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'Killing Eve' Is the New 'Dexter'

By Dustin Rowles | TV | June 1, 2020 |

By Dustin Rowles | TV | June 1, 2020 |


killing-eve-dexter.jpg

Showtime’s Dexter was a fascinating and, at the time, groundbreaking series about a serial-killing antihero that exhausted its premise after two seasons and — aside from a fourth season buoyed by John Lithgow and a legitimately shocking death — limped along for six more seasons, not because it took eight seasons to tell the story. It was because it was a popular series that Showtime was desperate to keep around, so every year — through several showrunners — the writers would spin their wheels to avoid moving the story forward because to move it forward would mean either killing Dexter, imprisoning him, or, uh, moving him Alaska so that he could become a lumberjack.

Sound familiar? Killing Eve is basically the new Dexter. It is an intense, fantastic drama with an unsustainable premise and too many showrunners and it has been spinning its wheels since the first season finale. It’s a show heading into a fourth season that desperately needs an injection of John Lithgow or its equivalent. It needs to kill Eve or Villanelle and go out on a high note before it wears out its welcome more than it already has, because right now, Killing Eve is lousy.

It pains me to say that because Jodie Comer, Sandra Oh, and Fiona Shaw are so very good, but watching these characters spin their wheels and refuse to advance the story enough even to kill off the completely useless Niko is enraging! He serves no purpose! The show is killing time, and while, in theory, Phoebe Waller-Bridge’s original idea to swap out female showrunners every season sounds great, in practice it’s a mess. It’s almost as though the showrunners are being tasked with handing the show off to the next showrunner with a clean slate, which is exactly what happened at the end of each season, more or less. Phoebe Waller-Bridge has entrusted Killing Eve with a new showrunner each season on the condition that they return it back to her in the same shape.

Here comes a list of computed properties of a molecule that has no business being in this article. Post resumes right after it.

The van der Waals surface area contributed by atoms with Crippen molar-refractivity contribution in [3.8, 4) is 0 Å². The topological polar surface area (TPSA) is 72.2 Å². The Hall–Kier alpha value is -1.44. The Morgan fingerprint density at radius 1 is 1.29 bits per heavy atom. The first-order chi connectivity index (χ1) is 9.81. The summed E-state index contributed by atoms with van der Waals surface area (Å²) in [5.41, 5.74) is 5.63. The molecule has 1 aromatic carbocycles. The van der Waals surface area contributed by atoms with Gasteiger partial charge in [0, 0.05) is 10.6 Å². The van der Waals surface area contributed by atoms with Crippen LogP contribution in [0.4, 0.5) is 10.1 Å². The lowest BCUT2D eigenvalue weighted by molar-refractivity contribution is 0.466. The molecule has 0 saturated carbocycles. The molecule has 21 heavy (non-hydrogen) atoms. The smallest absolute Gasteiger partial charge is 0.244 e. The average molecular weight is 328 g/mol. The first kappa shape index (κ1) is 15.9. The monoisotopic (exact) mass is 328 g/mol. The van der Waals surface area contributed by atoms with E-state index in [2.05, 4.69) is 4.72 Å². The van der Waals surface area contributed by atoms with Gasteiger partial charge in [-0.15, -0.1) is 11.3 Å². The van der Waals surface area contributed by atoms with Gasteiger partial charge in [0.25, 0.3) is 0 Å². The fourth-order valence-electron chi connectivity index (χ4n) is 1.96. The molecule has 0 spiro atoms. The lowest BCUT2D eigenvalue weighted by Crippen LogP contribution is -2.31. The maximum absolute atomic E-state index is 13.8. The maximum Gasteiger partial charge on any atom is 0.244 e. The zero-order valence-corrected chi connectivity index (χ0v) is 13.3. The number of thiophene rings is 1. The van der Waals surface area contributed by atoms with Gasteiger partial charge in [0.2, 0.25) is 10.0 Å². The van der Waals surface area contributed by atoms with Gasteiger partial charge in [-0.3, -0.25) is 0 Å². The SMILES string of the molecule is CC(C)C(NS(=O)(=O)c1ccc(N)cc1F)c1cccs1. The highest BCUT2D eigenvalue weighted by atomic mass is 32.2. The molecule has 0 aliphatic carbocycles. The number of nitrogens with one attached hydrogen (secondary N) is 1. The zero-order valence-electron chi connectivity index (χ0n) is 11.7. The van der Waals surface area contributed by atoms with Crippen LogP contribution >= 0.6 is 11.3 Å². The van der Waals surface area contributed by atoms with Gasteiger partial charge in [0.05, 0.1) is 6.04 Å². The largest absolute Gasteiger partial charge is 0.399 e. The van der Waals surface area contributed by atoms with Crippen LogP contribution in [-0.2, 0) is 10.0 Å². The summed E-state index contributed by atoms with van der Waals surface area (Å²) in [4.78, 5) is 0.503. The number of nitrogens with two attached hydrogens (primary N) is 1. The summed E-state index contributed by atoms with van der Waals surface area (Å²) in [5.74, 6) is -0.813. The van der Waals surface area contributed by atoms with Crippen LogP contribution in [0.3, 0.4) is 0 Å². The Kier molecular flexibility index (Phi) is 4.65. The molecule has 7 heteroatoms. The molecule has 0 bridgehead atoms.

Meanwhile, the “less” at the end of the third season is Carolyn’s decision to kill off the leader of The Twelve instead of Konstantin over Kenny’s death, which was a sort of foreseeable accident. By killing off the leader of The Twelve, however, the show seems to have given up on that storyline, which never really amounted to much to begin with. The Twelve was a sort of shady, amorphous entity that acted as a catch-all for all of Killing Eve’s story problems, a way to handwave away plot holes. Carolyn, channeling the showrunner, was also too much of a chicken-sh*t to kill off Konstantin because the series needs to keep its pawns in place for the next showrunner.

It’s all become tedious enough to suck the joy out of even Eve and Villanelle’s once electrically-charged romance, which has not only grown stale, it’s barely even toxic. Villanelle seems to want to give up what makes her character so interesting: Senselessly and joyfully killing people. Her desire to quit suggests she has empathy for human beings, and for someone like Villanelle, that is straight-up character assassination. Villanelle cannot grow a conscious overnight, particularly in a season where she was never really given any reason to do so. There was no Come to Jesus moment for Villanelle, so it doesn’t make any sense for her to give up on her profession because she’s “tired.”

Meanwhile, Eve? Eve didn’t do sh*t this season except pull a Russian doll out of a safe. Eve drifted into other characters’ storylines and witnessed the bad acts of others, but she never seemed to have a story of her own, which is a shame for a show called Killing Eve! She meandered for eight episodes, and then ended up where she always ends up: Not dead, but also not quite with Villanelle, either. At this point, — after one brilliant season and two increasingly frustrating ones — it’s time to send someone to Alaska to become a lumberjack and put Killing Eve out of its misery.


Dustin is the founder and co-owner of Pajiba. You may email him here, follow him on Twitter, or listen to his weekly TV podcast, Podjiba.


Header Image Source: BBC America

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